Runners and other Athletic Disciplines


While there is research that weight lifting, such as deadlifts and squats increase the speed of sprinters, the studies have only been compared against doing nothing; i.e. 10 runners lifted weights for 6 weeks, while 10 runners didn't and results compared. Not only are the results not especially significant, but they also don't account for runners doing something else instead, like applying horizontal vectors in the integrated way I would promote in their weight training regime. No such studies have ever been carried out it seems, would you believe.


An excellent summary of the current scientific literature on the relationship between weight training and sprinting and athletic performance more generally can be found in the link below. However, what you will see if you read it is still the focus on certain muscle groups and isolation exercises. It kind of proves what I have been saying in other posts, that an integrated biomechanical approach to exercise remains generally untouched in the science of sport and fitness. There is a section on horizontal force vectors in this summary of the scientific literature, so some thought has been given to it, but the optimal application of these exercises appears to be largely absent from the knowledge of most trainers, sports scientists, and coaches. https://www.aths.coach/resources/strength-for-sprinting-connecting-gym-gains-with-sprinting-performance


How Can We Use Horizontal Force Vectors in Our Training?


With all this in mind then, if we are not lifting weights in our training, what does utilising horizontal force vectors look like? Essentially, it can be broken down into pulling, pushing, pivoting, swinging, and throwing. Below is an example of a workout that incorporates predominantly horizontal force vectors, with just a few applied vertically or combined. You'll notice that most of these exercises have something in common, rotation.


Rotation is an aspect very rarely and poorly utilised in traditional training. Doctors and physios hardly ever prescribe rotational exercises because they worry (rightly) about performing these exercises safely. We should be rotating high in the upper body at the thoracic spine, not lower at the lumbar region, and most people will do the later because of poor postural integration. The problem is though that we have to rotate in fully integrated, full body exercises to enable us to move the way we have evolved to and the optimises performance and health. The process of perfecting these movements (which takes dedication and attention to detail) will improve performance, but more importantly help avoid the aches and pains with age that are rife in modern societies.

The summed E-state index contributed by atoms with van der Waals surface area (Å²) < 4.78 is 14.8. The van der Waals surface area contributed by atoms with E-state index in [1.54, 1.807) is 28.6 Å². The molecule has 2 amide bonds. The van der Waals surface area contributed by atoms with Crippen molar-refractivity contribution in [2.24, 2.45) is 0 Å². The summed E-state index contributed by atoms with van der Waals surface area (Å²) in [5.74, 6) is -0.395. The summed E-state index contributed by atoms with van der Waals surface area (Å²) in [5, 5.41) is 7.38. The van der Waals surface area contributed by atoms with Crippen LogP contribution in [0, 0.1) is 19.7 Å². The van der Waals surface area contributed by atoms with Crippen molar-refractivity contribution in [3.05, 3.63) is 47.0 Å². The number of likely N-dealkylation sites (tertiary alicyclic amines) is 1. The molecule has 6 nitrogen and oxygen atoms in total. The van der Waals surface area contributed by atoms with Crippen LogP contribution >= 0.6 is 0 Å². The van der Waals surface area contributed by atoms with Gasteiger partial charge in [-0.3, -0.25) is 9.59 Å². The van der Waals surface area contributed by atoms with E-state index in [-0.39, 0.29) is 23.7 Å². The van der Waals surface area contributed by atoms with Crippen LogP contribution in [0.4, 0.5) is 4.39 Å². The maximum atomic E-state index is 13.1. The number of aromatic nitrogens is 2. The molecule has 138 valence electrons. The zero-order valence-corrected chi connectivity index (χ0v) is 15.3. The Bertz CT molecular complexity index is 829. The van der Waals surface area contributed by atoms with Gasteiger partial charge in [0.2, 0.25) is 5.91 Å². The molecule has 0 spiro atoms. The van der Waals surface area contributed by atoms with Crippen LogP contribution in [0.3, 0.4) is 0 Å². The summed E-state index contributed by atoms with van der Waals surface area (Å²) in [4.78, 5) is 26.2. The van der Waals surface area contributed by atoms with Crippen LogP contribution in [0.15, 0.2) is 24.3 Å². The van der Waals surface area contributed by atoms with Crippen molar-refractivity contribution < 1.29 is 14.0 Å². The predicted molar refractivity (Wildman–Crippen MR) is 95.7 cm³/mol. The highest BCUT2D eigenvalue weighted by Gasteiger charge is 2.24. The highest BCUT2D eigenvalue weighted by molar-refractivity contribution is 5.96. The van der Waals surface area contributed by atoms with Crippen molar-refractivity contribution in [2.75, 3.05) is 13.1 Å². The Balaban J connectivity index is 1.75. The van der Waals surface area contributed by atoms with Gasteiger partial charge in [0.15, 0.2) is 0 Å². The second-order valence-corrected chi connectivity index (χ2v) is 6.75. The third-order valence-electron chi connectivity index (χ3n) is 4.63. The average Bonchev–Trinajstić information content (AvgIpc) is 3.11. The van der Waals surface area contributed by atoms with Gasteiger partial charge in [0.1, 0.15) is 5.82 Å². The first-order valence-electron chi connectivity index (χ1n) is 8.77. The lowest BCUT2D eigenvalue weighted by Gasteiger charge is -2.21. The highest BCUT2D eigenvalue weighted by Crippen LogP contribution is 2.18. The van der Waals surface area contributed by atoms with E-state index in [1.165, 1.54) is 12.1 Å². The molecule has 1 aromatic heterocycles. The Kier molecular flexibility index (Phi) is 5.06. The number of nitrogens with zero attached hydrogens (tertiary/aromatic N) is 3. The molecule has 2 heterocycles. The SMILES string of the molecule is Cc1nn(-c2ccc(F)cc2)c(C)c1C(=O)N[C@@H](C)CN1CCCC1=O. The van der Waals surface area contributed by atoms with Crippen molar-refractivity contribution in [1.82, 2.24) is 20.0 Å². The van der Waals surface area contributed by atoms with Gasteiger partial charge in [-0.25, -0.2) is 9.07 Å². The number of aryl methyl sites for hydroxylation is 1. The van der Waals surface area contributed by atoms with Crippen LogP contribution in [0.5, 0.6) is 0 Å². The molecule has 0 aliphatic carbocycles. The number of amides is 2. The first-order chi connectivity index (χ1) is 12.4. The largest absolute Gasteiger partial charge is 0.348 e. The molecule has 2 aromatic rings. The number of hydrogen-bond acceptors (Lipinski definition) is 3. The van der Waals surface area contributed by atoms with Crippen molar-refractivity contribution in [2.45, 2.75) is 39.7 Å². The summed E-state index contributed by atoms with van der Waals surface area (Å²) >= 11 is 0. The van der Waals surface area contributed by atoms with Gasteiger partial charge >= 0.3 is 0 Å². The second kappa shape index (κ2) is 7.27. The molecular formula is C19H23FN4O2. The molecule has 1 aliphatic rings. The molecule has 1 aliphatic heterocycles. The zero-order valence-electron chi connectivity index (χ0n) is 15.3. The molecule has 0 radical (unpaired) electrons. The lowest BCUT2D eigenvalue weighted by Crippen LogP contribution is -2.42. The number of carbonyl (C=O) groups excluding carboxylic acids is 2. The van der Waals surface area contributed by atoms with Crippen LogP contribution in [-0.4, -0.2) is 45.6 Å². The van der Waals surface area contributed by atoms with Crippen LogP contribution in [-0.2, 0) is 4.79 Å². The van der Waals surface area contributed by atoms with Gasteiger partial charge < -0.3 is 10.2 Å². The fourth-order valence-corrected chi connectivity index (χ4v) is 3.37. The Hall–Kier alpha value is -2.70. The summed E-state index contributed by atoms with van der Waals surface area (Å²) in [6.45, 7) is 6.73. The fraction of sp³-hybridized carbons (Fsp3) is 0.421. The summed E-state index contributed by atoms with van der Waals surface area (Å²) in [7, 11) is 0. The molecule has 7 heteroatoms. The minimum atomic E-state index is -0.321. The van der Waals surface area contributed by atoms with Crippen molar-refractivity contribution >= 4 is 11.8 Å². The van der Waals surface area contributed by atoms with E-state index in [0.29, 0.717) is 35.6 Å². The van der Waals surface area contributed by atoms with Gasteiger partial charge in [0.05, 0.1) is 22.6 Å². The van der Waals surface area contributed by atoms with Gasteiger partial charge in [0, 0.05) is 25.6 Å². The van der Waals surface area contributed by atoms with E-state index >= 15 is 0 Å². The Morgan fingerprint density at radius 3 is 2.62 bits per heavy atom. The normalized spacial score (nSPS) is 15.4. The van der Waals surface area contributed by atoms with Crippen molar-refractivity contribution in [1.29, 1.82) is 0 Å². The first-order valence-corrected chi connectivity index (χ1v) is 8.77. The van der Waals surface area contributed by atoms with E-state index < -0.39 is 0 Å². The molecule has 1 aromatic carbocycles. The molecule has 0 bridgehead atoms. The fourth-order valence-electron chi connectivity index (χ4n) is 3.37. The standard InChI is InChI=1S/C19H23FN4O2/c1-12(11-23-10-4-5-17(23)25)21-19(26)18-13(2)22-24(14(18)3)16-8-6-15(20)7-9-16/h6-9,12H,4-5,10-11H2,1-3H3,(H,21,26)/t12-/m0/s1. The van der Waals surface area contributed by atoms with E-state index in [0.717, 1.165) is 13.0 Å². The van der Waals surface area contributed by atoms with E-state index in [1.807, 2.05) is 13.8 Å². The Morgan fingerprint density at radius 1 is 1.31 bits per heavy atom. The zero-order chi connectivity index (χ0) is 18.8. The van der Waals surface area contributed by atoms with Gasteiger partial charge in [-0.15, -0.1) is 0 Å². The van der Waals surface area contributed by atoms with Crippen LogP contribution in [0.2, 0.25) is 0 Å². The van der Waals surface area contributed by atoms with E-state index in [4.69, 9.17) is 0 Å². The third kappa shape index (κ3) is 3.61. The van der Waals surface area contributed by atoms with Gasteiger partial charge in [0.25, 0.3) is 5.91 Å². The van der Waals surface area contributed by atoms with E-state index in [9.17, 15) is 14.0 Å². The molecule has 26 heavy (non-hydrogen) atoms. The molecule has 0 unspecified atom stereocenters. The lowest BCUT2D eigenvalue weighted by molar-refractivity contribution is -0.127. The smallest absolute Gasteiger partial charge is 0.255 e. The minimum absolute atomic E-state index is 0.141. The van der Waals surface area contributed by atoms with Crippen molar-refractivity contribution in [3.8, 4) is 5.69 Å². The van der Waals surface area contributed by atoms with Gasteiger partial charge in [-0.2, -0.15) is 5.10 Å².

The Problem


If you look at the video above, you might begin to notice the big problem with utilising horizontal force vectors in training; it is very technical. These aren't simple exercises you can do right away. You need to make sure you are aware of the principles of good posture and how to apply it in sometimes complex coordinated movements with resistance. If you practice the above exercises without this knowledge, you'll likely get injured. And here lies the problem of testing; how do you test for the efficacy of this training when so few people know how to do it properly? You just can't. The scientific establishment can't and won't test this, you have to rely on results of this practice in yourself and others. I personally have seen great benefits, especially in injury prevention, doing these kinds of exercises and I have seen it in others. However, getting to the stage where you can perform the exercises safely in the video requires a lot of practice and attention to detail, not to mention facing some home truths about the state of your body, and not many people are prepared to go down this rabbit hole in my experience.


We need a much more nuanced and intelligent professional and public discussion into optimal training specifically for the human body, but I don't hold out much hope for this coming any time soon I'm afraid, except in pockets of specialised, dedicated, and often ignored trainers dotted around the world. I hope that you'll see exercise evolve this way in the future, but I don't see it anytime soon.